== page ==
HERMOSILLO, Mexico - Relatives and friends watched the tiny white casket lowered into the ground. They each dropped white roses into the grave. Somebody attached a Dora the Explorer balloon to the cross marking the resting place of 2-year-old Maria Magdalena Millan.

"I love you and I don't want to leave you here," her mother screamed at the funeral Saturday.

Maria Magdalena and 37 other children died in a fire at the ABC day care center in the northern Mexican city of Hermosillo on Friday, despite desperate attempts to evacuate babies and toddlers through the building's only working exit.

One father crashed his pickup truck through the wall in an effort to rescue his child.

Delfina Ruelas, 60, said her grandchild German Leon died of his burns Saturday morning, three days after his fourth birthday. She and her husband saw television news reports that the ABC day care was on fire Friday and rushed over that evening.

"I thought he wasn't that burned and that we would find him OK, but he was very burned," said Ruelas, dissolving into tears outside the morgue in the northern city of Hermosillo, where she waited along with 30 other relatives. "They operated on him yesterday, and he held on, but today he couldn't hold on."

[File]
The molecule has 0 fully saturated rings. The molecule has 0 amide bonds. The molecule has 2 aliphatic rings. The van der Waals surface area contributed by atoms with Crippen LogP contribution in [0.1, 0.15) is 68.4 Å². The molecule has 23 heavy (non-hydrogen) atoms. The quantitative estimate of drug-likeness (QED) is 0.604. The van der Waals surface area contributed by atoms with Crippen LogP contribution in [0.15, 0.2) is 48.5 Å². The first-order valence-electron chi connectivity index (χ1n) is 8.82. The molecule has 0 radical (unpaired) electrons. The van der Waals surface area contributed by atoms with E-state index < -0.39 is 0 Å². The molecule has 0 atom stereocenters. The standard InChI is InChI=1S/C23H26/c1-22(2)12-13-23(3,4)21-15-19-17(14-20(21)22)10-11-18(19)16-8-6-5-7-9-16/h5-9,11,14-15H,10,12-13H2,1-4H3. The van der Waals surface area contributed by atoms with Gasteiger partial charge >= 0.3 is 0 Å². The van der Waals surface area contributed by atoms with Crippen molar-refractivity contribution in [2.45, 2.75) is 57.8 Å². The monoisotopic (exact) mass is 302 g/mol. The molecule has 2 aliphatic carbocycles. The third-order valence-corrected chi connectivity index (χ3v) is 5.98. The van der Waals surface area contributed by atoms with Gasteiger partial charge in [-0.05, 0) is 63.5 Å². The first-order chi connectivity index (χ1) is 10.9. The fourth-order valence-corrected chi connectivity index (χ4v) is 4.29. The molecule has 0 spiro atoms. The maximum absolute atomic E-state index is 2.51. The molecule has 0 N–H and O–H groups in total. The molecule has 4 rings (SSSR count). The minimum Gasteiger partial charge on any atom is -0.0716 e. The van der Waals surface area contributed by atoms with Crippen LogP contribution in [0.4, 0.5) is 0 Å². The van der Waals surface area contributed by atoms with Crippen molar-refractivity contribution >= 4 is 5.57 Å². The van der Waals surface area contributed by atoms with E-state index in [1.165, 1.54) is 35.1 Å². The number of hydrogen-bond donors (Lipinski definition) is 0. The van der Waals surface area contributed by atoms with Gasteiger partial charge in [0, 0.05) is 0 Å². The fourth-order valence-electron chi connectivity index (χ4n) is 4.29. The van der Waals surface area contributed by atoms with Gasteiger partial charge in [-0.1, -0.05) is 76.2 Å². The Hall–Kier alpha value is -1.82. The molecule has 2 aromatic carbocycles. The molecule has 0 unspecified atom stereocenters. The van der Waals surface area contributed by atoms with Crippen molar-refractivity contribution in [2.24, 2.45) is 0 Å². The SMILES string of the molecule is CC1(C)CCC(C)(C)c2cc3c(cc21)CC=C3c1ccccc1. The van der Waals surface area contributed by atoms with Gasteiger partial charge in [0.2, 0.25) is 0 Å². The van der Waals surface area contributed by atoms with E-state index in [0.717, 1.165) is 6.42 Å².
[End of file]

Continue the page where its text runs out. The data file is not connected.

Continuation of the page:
Firefighters carried injured children through the front door - the building's only working exit - and through large holes that a civilian knocked into the walls before rescue crews arrived, according to a fire department official who spoke on condition of anonymity because he was not authorized to speak publicly about the fire.

Noe Velasquez, an employee at a nearby auto parts store who helped pull out five toddlers, said the father of one of the children rammed his pickup truck through a wall. Velasquez did not know if the man's child survived.

"I didn't sleep last night. I've never gone through anything like that in all my life," he said.

The tragedy in Hermosillo, capital of the northwestern state of Sonora with a population of about 560,000, once again raised questions about building safety in Mexico.

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